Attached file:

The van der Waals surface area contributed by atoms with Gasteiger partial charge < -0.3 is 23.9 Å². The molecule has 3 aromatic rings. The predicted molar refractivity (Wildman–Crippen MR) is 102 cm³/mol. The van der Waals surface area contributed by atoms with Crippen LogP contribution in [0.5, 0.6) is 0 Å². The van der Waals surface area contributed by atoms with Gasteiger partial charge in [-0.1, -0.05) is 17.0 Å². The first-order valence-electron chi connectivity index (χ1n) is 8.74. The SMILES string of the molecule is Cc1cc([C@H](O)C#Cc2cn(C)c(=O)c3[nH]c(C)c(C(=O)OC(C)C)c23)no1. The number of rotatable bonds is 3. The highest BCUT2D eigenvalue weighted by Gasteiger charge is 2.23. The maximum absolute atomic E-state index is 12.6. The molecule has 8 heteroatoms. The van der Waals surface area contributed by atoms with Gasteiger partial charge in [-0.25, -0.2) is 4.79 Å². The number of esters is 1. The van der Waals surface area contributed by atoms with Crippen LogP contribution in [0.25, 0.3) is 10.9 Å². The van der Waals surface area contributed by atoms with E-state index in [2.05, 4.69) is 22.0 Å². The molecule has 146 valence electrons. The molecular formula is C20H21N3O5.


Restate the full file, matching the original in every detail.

The van der Waals surface area contributed by atoms with Gasteiger partial charge < -0.3 is 23.9 Å². The molecule has 3 aromatic rings. The predicted molar refractivity (Wildman–Crippen MR) is 102 cm³/mol. The van der Waals surface area contributed by atoms with Crippen LogP contribution in [0.5, 0.6) is 0 Å². The van der Waals surface area contributed by atoms with Gasteiger partial charge in [-0.1, -0.05) is 17.0 Å². The first-order valence-electron chi connectivity index (χ1n) is 8.74. The SMILES string of the molecule is Cc1cc([C@H](O)C#Cc2cn(C)c(=O)c3[nH]c(C)c(C(=O)OC(C)C)c23)no1. The number of rotatable bonds is 3. The highest BCUT2D eigenvalue weighted by Gasteiger charge is 2.23. The maximum absolute atomic E-state index is 12.6. The molecule has 8 heteroatoms. The van der Waals surface area contributed by atoms with Gasteiger partial charge in [-0.25, -0.2) is 4.79 Å². The number of esters is 1. The van der Waals surface area contributed by atoms with Crippen LogP contribution in [0.25, 0.3) is 10.9 Å². The van der Waals surface area contributed by atoms with E-state index in [2.05, 4.69) is 22.0 Å². The molecule has 146 valence electrons. The molecular formula is C20H21N3O5.